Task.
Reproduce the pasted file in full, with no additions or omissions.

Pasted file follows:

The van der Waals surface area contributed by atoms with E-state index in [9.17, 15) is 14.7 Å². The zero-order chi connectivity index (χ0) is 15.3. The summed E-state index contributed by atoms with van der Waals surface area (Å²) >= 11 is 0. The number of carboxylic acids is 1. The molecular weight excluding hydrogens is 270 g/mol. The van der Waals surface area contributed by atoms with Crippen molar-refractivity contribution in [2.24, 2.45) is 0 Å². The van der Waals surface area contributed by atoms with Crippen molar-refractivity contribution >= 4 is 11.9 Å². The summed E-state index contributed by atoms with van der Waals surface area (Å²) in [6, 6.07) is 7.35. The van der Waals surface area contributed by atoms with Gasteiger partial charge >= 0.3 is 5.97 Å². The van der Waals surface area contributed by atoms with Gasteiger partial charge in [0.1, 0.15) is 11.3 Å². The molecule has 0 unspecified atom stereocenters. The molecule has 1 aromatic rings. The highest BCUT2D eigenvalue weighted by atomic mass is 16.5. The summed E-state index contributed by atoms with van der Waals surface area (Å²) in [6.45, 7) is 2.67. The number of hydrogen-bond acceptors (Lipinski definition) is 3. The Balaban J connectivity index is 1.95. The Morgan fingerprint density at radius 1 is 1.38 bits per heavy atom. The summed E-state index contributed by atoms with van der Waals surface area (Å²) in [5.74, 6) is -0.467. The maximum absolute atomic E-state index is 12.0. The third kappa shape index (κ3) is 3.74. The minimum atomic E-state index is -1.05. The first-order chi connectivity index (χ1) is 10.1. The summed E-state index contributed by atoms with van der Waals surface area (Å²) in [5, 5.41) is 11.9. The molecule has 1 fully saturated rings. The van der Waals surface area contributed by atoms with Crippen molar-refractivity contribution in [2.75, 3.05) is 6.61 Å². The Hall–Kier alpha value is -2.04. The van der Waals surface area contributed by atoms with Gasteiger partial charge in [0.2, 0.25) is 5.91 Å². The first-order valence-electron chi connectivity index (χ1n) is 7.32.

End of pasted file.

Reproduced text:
The van der Waals surface area contributed by atoms with E-state index in [9.17, 15) is 14.7 Å². The zero-order chi connectivity index (χ0) is 15.3. The summed E-state index contributed by atoms with van der Waals surface area (Å²) >= 11 is 0. The number of carboxylic acids is 1. The molecular weight excluding hydrogens is 270 g/mol. The van der Waals surface area contributed by atoms with Crippen molar-refractivity contribution in [2.24, 2.45) is 0 Å². The van der Waals surface area contributed by atoms with Crippen molar-refractivity contribution >= 4 is 11.9 Å². The summed E-state index contributed by atoms with van der Waals surface area (Å²) in [6, 6.07) is 7.35. The van der Waals surface area contributed by atoms with Gasteiger partial charge >= 0.3 is 5.97 Å². The van der Waals surface area contributed by atoms with Gasteiger partial charge in [0.1, 0.15) is 11.3 Å². The molecule has 0 unspecified atom stereocenters. The molecule has 1 aromatic rings. The highest BCUT2D eigenvalue weighted by atomic mass is 16.5. The summed E-state index contributed by atoms with van der Waals surface area (Å²) in [6.45, 7) is 2.67. The number of hydrogen-bond acceptors (Lipinski definition) is 3. The Balaban J connectivity index is 1.95. The Morgan fingerprint density at radius 1 is 1.38 bits per heavy atom. The summed E-state index contributed by atoms with van der Waals surface area (Å²) in [5.74, 6) is -0.467. The maximum absolute atomic E-state index is 12.0. The third kappa shape index (κ3) is 3.74. The minimum atomic E-state index is -1.05. The first-order chi connectivity index (χ1) is 10.1. The summed E-state index contributed by atoms with van der Waals surface area (Å²) in [5, 5.41) is 11.9. The molecule has 1 fully saturated rings. The van der Waals surface area contributed by atoms with Crippen molar-refractivity contribution in [2.75, 3.05) is 6.61 Å². The Hall–Kier alpha value is -2.04. The van der Waals surface area contributed by atoms with Gasteiger partial charge in [0.2, 0.25) is 5.91 Å². The first-order valence-electron chi connectivity index (χ1n) is 7.32.